1. The Hearing Panel also understood that in past cases, when determining whether it would be appropriate to accept a proposed settlement, MFDA Hearing Panels have taken into account the following considerations:
    1. The seriousness of the contraventions admitted to by the Respondent;
    2. The Respondent’s past conduct, experience in the capital markets and disciplinary history;
    3. Whether the Respondent recognizes that the conduct was improper and has demonstrated remorse;
    4. The harm suffered by investors as a result of the Respondent’s conduct;
    5. Whether the Settlement Agreement addresses both specific and general deterrence and will tend to prevent both the Respondent and others who participate in the capital markets from engaging in similar improper activity in the future;
    6. Whether acceptance of the Settlement Agreement would be in the public interest as the penalties agreed upon will protect investors and are reasonable and proportionate having regard to the conduct of the Respondent;
    7. Whether the Settlement Agreement will foster confidence in the integrity of the Canadian capital markets, the MFDA and the regulatory process; and
    8. Previous decisions in similar circumstances. 

PI (Kingston), supra at para 14. 

Smilestone (Re), 2013 LNCMFDA 55 at para 7.

  1. The Hearing Panel further acknowledged that, Hearing Panels have also taken into account the following additional factors when evaluating whether the penalties proposed in a Settlement Agreement should be accepted:
    1. The seriousness of the contraventions admitted to by the Respondent or proved against the Respondent;
    2. The Respondent’s past conduct, including prior sanctions;
    3. The Respondent’s experience and level of activity in the capital markets;
    4. Whether the Respondent recognizes the seriousness of the improper activity;
    5. The harm suffered by investors as a result of the Respondent’s activities;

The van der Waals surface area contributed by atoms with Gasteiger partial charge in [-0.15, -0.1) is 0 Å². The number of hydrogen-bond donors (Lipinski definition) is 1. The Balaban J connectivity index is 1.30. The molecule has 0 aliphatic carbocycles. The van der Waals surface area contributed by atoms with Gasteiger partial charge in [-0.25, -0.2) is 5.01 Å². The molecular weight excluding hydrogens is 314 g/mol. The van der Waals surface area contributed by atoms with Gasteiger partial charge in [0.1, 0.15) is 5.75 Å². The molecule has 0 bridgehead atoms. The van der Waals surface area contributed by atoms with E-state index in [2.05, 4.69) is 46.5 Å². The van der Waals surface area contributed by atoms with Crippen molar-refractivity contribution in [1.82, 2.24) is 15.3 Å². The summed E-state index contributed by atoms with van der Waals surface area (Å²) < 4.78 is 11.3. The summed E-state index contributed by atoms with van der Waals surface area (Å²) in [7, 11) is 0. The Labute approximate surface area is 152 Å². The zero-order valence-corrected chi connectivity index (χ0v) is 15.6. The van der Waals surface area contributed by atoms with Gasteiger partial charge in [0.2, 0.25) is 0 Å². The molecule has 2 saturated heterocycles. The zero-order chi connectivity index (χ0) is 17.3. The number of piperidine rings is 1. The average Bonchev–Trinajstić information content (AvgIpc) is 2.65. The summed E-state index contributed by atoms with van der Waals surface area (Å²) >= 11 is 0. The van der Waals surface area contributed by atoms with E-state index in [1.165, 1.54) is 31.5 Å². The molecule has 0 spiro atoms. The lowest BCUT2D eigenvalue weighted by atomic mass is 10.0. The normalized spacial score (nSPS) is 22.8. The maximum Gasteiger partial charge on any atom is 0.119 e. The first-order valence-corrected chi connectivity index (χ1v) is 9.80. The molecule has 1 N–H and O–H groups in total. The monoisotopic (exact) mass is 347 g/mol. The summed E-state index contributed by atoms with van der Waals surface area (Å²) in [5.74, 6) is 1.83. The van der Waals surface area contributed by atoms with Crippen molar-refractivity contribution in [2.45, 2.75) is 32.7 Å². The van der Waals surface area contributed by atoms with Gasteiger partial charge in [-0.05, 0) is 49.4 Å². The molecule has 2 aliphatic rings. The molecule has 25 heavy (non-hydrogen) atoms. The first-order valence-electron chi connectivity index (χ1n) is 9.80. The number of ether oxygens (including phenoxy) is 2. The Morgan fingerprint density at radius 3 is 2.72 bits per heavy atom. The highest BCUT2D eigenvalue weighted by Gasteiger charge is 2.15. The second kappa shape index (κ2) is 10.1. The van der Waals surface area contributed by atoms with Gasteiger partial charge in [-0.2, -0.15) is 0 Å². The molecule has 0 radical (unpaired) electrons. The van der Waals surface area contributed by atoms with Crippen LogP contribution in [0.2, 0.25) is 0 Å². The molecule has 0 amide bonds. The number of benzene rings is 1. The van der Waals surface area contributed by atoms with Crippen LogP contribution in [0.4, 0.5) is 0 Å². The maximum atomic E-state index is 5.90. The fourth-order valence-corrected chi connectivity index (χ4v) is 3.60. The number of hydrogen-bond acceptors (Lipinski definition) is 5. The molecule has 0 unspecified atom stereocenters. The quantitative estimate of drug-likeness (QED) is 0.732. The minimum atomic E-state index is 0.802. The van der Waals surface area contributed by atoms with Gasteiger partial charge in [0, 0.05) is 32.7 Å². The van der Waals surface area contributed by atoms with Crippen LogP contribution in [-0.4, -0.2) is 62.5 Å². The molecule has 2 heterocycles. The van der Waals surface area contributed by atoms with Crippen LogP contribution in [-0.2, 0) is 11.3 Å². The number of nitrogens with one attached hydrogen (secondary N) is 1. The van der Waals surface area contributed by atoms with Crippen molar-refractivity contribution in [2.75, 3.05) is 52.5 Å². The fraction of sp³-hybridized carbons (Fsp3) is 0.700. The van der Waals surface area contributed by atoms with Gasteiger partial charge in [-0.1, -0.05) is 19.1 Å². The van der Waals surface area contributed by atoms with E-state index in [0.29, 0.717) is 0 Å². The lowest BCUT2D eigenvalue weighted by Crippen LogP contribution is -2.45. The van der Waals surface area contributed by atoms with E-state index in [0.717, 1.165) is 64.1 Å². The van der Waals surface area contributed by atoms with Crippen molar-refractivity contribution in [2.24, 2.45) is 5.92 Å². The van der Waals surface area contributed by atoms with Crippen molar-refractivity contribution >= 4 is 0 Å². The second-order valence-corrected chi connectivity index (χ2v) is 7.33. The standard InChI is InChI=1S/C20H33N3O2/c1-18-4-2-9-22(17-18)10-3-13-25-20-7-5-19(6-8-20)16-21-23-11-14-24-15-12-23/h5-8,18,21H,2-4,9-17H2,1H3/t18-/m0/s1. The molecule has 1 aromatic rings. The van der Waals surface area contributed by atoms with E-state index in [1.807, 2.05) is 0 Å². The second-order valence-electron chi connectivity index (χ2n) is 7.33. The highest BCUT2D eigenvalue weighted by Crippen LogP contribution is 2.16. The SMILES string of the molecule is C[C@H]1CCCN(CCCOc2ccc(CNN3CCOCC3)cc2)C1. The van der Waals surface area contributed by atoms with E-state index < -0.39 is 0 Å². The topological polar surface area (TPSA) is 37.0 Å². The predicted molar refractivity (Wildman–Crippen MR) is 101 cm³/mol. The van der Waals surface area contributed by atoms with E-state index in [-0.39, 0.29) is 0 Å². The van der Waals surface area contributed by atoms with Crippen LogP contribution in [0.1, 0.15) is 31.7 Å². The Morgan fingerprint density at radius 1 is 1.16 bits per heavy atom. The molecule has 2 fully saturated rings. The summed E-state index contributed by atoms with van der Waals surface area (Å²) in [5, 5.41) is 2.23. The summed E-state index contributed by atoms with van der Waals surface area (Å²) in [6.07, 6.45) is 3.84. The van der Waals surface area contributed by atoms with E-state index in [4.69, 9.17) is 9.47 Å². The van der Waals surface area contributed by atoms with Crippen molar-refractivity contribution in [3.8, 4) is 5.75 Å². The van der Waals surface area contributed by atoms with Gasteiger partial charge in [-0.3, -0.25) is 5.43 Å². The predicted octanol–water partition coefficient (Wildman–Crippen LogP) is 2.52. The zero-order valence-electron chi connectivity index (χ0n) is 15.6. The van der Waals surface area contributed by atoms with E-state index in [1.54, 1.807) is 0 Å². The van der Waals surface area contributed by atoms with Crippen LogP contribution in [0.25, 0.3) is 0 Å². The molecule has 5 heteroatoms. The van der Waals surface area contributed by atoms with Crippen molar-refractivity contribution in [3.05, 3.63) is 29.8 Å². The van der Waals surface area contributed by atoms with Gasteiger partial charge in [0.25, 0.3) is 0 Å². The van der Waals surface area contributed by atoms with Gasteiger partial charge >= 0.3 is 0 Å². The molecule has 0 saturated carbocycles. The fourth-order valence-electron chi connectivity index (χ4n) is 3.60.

6. The benefits received by the Respondent as a result of the improper activity;
    7. The risk to investors and the capital markets in the jurisdiction, were the Respondent to continue to operate in capital markets in the jurisdiction;
    8. The damage caused to the integrity of the capital markets in the jurisdiction by the Respondent’s improper activities;
    9. The need to deter not only those involved in the case being considered, but also any others who participate in the capital markets, from engaging in similar improper activity;
    10. The need to alert others to the consequences of inappropriate activities to those who are permitted to participate in the capital markets; and
    11. Previous decisions made in similar circumstances.

Smilestone, ibid at para. 8

Misconduct

  1. In this case, the Respondent has admitted to borrowing monies totalling $71,600 from three clients, which created a conflict of interest that was not addressed by the exercise of responsible business judgment influenced only in the best interests of the client (paragraph 51 of the Settlement Agreement). Of the $71,600 borrowed by the Respondent from clients, $28,900 remains plus interest outstanding to client AP (paragraphs 17 and 50 of the Settlement Agreement).  Clients AT and PL have been repaid with interest (paragraphs 24 and 31 of the Settlement Agreement).
  1. In addition to borrowing monies from clients, the Respondent has also admitted to misleading his sponsoring Member, IPC, on compliance attestations which sought to ensure that dealing representatives had not engaged in personal financial dealings with IPC clients and that all dealing representatives were aware of the prohibition on borrowing monies from clients (paragraphs 33 to 39 of the Settlement Agreement). On six occasions commencing in about July 2008 to sometime in 2013, the Respondent was asked in writing or verbally by IPC’s compliance department if he had engaged in any personal financial dealings with clients.  On each occasion, the Respondent responded in the negative (paragraphs 34 to 39 of the Settlement Agreement).  By doing so, the Respondent made it difficult for IPC to ensure compliance with its own regulatory obligations and duties.
  1. The Respondent also attempted to mislead MFDA Staff when it began an investigation into the Respondent’s activities with clients. In December 2014, when requested to reply to the inquiries of the Staff regarding the borrowing of monies from clients, the Respondent omitted to identify two clients from whom he had borrowed funds.  In a second letter to Staff, in January 2015, the Respondent identified clients AT and PL as additional clients from whom he had borrowed funds (paragraphs 41 to 43 of the Settlement Agreement).
  1. Finally, the Respondent has admitted that between November 24, 2005 and July 28, 2014, he obtained and maintained blank or partially complete pre-signed account forms, and/or altered account forms for about eleven clients after the clients had signed them (paragraph 45 of the Settlement Agreement).